Passageway between Wreck Pond and Atlantic Ocean to help fish, improve water quality

     Wreck Pond and the surrounding area. (Image: American Littoral Society)

    Wreck Pond and the surrounding area. (Image: American Littoral Society)

    An environmental advocacy group and government agencies will soon be building a passageway between a Monmouth County pond and the Atlantic Ocean, which they say will offer a multitude of benefits.

    The American Littoral Society, a Highlands-based organization, will help construct the secondary passageway that will allow herring to travel between the an 84­-acre tidally influenced Wreck Pond, which straddles Spring Lake and Sea Girt, and the Atlantic Ocean.

    Crews will build a 600-foot long concrete box culvert just north of the existing 800-foot long pipe.

    “Anglers love striped bass. Striped bass love to eat river herring. And river herring are having a hard time these days,” said American Littoral Society’s Helen Henderson. “Herring live in salt water, but reproduce in fresh water. Wreck Pond is a spawning ground for fishes that feed striped bass.”

    The primary objective is to improve fish passage, although the culvert is expected to improve water quality in the pond, said Captain Al Modjeski, the organization’s Habitat Restoration Program Director.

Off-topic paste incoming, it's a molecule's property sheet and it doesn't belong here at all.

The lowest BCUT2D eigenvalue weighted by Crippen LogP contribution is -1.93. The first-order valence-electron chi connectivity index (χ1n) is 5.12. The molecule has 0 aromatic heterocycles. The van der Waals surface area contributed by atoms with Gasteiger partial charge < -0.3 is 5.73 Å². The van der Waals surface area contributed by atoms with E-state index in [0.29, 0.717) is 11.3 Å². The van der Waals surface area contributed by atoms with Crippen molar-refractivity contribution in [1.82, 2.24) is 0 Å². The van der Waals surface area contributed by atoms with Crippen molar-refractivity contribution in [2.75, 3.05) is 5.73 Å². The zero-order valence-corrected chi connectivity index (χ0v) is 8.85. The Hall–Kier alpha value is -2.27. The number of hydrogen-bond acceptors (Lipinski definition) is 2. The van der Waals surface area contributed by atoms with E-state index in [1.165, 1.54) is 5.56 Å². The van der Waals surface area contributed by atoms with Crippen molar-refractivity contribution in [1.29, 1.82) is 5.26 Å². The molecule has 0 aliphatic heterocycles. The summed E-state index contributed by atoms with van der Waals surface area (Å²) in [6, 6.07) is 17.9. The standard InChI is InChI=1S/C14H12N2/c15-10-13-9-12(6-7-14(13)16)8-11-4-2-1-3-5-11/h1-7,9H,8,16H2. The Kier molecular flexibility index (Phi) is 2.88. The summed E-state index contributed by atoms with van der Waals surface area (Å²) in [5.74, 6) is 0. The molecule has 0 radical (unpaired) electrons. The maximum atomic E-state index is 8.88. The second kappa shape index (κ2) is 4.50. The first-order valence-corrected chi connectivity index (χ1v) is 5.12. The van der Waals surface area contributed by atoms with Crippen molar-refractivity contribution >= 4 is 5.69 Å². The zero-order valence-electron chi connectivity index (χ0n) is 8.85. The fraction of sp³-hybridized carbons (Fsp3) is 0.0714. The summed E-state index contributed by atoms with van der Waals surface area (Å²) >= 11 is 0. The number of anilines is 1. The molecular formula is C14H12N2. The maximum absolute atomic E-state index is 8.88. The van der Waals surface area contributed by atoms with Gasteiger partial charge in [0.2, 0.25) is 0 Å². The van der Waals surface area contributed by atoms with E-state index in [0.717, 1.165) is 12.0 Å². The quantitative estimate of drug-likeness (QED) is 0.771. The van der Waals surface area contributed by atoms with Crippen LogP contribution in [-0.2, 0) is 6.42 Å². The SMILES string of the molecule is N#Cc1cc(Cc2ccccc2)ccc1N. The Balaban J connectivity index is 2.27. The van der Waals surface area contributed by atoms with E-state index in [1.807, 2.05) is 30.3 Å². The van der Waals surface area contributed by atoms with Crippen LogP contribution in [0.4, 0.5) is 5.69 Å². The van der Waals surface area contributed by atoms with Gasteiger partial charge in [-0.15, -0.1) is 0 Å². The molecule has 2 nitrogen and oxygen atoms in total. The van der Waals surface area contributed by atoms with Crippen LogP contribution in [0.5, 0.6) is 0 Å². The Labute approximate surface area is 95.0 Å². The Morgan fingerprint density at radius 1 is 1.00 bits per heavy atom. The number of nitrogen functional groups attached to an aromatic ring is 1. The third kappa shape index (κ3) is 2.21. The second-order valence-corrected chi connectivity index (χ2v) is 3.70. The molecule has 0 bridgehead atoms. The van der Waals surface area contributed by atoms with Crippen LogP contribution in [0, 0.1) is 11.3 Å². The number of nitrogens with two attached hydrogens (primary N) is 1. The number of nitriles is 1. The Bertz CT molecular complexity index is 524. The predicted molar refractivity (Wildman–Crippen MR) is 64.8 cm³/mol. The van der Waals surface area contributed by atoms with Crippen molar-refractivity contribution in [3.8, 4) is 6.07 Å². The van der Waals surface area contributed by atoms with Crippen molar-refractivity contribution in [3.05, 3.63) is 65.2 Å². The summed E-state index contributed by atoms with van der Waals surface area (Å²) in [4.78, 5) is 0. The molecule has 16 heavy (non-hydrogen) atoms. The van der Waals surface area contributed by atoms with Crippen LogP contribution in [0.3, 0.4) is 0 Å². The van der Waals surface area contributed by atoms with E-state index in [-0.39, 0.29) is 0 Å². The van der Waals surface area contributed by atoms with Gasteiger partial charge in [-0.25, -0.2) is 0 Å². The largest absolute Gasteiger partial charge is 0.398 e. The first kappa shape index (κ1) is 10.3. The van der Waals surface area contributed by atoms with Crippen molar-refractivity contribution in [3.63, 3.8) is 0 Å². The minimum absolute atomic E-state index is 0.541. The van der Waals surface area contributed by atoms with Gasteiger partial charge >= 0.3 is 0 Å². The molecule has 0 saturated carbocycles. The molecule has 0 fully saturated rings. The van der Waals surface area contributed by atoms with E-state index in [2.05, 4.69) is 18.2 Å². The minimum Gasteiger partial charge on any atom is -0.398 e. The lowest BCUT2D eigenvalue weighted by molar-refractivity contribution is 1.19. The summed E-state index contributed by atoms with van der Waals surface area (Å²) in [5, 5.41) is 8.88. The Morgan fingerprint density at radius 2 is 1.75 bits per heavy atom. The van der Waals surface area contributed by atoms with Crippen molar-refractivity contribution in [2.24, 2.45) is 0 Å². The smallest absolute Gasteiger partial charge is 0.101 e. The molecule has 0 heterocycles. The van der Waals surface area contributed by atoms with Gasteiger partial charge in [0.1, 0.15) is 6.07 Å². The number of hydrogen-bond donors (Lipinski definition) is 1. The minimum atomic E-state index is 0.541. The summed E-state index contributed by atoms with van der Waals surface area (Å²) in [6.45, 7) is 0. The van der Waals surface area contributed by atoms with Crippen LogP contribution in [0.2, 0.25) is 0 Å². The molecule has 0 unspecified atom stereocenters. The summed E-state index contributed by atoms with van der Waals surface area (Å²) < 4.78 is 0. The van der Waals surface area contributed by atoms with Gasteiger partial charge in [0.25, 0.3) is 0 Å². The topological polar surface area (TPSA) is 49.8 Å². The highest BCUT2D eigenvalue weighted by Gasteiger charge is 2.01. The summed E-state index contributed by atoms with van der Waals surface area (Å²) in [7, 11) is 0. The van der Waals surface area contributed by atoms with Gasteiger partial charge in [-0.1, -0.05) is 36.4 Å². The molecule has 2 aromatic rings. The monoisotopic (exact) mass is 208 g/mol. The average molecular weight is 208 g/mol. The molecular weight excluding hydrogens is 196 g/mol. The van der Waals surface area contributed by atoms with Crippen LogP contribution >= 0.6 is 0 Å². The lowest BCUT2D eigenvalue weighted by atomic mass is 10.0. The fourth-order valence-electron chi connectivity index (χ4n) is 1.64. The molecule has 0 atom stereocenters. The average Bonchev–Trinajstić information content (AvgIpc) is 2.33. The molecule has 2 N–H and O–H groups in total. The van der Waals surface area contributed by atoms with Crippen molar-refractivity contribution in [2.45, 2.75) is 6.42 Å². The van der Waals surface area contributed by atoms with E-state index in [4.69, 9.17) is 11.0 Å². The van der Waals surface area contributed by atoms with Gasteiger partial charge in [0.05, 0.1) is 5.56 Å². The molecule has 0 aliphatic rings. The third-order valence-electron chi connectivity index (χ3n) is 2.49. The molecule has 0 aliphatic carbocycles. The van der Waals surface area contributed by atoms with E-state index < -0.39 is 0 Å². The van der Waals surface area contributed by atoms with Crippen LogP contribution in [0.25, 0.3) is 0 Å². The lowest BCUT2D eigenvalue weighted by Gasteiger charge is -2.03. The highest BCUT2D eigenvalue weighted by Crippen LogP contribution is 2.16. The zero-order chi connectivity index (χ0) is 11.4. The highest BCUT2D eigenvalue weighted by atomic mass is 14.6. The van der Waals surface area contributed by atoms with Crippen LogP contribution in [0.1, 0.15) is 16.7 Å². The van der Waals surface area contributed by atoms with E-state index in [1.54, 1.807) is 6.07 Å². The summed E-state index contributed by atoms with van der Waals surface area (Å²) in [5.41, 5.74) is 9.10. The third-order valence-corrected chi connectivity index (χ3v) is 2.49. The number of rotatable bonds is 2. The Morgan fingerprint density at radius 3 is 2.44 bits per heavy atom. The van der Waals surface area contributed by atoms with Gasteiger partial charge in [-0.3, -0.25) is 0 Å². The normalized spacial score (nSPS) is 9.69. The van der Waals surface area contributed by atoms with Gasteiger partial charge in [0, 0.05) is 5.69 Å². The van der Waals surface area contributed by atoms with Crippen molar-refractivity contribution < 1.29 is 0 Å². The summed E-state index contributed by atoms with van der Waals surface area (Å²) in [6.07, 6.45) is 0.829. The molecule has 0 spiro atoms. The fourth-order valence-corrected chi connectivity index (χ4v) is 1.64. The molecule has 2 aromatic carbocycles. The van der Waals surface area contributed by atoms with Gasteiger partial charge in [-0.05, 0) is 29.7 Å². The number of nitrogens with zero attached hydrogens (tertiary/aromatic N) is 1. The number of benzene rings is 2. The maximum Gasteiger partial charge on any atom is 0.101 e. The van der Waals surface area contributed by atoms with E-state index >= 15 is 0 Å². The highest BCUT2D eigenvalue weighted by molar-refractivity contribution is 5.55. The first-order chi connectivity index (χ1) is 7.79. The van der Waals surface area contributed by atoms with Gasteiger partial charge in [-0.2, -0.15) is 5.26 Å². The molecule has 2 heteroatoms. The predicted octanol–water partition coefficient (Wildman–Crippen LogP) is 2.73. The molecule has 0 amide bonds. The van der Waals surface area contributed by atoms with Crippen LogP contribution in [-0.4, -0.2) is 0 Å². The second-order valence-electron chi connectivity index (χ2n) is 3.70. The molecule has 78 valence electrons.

According to the organization, the passageway will increase the tidal flow, give herring a better chance to spawn, and reduce flooding of surrounding areas. Scientists will compare pre- and post-construction fish surveys to determine the impact. 

    “Wreck Pond is dying, and we’re trying to make it better,” Modjeski said. “It deserves a little CPR.”

    Henderson added that the American Littoral Society “cares about clean water, healthy fish, and happy anglers.”

    The organization expects construction to begin after Labor Day and continue for about four months. 

    This $3.85 million project is funded by the US Fish and Wildlife Service through a post-Hurricane Sandy Resiliency Grant, the Borough of Spring Lake, and the NJ Department of Environmental Protection. Other project partners include the County of Monmouth, the Borough of Sea Girt, and the US Army Corps of Engineers.

    Want a digest of WHYY’s programs, events & stories? Sign up for our weekly newsletter.

    It will take 126,000 members this year for great news and programs to thrive. Help us get to 100% of the goal.